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Into the entrails of yon laboring cloud;
The scene from which this is taken has seldom been surpassed in interest, passion, and pathos; and though superstition no longer gives its horrors the literal force they are meant to convey, its picture of the worth and indestructibility of the soul, as shown by its capacity for suffering, still holds color.
Cotemporary with Shakespeare, and his fellow-worker in the cultivation of England's early dramatic literature, is Ben Jonson, who was born in 1574, ten years after the bard of Avon, and in his twentieth year appeared as a writer for the stage.
Jonson's early life was full of vicissitudes. His father, a Scottish clergyman, died before the poet's birth. His mother gave her boy a bricklayer for his stepfather, and he was brought home from Westminster School and put to the same uninteresting employment . Ben escaped from this distasteful occupation by enlisting as a soldier. He is said to have reverted in after-life with pride to his conduct as a soldier, — having killed an enemy in single combat in full view of both armies, and otherwise distinguished himself for youthful bravery.
Returning to England, he entered St. John's College, Cambridge, where his stay is supposed to have been shortened on account of straitened circumstances.
At the age of twenty, we find him married, and an actor in London.
At the same time he was engaged in writing for the stage, either by himself, or conjointly with others.
As an actor he is said to have completely failed. In 1596 Jonson produced his play, "Every Man in his Humor." It was brought out at the Globe Theatre, and Shakespeare was one of the performers in the play. Queen Elizabeth patronized the new poet, and ever afterward it is said that he was "a man of mark and likelihood."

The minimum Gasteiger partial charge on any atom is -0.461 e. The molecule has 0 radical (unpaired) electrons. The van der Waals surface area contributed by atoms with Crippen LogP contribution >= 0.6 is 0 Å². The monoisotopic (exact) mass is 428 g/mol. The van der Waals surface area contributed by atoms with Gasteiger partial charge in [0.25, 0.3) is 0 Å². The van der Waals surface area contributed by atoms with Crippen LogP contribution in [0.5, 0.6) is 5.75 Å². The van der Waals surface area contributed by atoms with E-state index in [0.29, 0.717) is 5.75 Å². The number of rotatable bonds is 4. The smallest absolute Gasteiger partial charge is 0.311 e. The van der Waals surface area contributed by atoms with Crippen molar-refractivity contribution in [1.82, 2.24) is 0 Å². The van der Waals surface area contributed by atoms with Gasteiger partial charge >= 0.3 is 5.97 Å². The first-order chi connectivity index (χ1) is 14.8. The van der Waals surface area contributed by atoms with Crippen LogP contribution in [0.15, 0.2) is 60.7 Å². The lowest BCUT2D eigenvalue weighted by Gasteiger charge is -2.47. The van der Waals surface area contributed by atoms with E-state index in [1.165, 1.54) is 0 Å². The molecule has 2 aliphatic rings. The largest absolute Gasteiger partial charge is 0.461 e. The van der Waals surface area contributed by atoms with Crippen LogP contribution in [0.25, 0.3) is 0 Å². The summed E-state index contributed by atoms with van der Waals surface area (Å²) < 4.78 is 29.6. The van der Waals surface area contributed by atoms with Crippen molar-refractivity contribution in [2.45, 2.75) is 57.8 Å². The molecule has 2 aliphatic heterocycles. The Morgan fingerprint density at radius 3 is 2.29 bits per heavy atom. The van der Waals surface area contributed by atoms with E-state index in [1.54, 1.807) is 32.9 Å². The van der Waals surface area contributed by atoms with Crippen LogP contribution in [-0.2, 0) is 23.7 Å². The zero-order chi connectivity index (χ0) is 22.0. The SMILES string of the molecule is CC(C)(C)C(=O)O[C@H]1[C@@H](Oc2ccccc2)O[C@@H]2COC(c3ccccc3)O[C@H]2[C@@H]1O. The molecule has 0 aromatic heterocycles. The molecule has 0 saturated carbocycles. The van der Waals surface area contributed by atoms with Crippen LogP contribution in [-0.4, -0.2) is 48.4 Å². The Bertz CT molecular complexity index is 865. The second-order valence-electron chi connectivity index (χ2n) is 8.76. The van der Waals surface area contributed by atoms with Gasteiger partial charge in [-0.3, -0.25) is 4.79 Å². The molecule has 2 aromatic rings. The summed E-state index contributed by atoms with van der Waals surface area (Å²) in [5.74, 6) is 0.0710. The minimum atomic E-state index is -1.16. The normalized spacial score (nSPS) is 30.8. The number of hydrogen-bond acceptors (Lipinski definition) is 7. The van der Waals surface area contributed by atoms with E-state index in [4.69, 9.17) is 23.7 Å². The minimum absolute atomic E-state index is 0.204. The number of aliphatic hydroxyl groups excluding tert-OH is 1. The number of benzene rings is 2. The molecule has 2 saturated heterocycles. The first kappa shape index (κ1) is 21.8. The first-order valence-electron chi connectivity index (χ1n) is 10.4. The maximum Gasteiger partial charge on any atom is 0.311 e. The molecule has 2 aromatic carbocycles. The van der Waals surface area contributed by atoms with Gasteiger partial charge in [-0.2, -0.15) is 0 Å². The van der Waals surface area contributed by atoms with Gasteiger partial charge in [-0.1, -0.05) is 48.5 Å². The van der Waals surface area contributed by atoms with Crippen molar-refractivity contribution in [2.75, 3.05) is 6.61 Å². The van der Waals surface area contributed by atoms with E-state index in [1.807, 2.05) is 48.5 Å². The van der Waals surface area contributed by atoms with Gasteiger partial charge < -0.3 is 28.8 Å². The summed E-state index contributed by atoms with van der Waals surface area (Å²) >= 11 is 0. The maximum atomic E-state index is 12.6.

In 1C19 Jonson was appointed poet laureate; that is, a poet attached to the king's household, whose business is to compose annually an ode for the king's birthday, and for the New Year. This title was first given in the time of Edward IV. Jonson's compensation was a pension of a hundred marks. In early life he contracted habits of intemperance which never left him; he is said to have prided himself immoderately on his classical acquirements, and to have slighted and contemned his less literary associates. Capable of a generous warmth of friendship, and just in his discrimination of genius and character, with a love of conviviality and high colloquial powers, Jonson became the centre of that band of wits called the Mermaid Club, founded by Sir Walter Raleigh, where Shakespeare, Beaumont and Fletcher, Herrick and other poets are said to have '' exercised themselves with wit combats more bright and genial than their wine."
Jonson died in 1637, and was buried in Westminster Abbey. A square stone, marking the spot, was long afterward shown, inscribed only with the words, "O rave Ben Jonson!" His works, all together, consist of about fifty dramatic pieces. By far the greater part of them are masques and interludes. His principal comedies are "Every Man in his Humor," "Volpone," "The Silent Woman," and " The Alchemist." The strong delineation of character is the most striking feature in them.
His comic portraits are often coarse and repulsive, and so exaggerated as to appear like caricatures or libels on humanity; and it has been observed that " his humor will be most relished by those who are most amused by dancing bears, and shows of that class."
Mis Roman tragedies are considered literal impersonations of classic antiquity. Craik observes that " the effect produced by the most arresting passages in them is the most uudramatic that can be; namely, a greater sympuihy with the performance as a work of ait than anything else."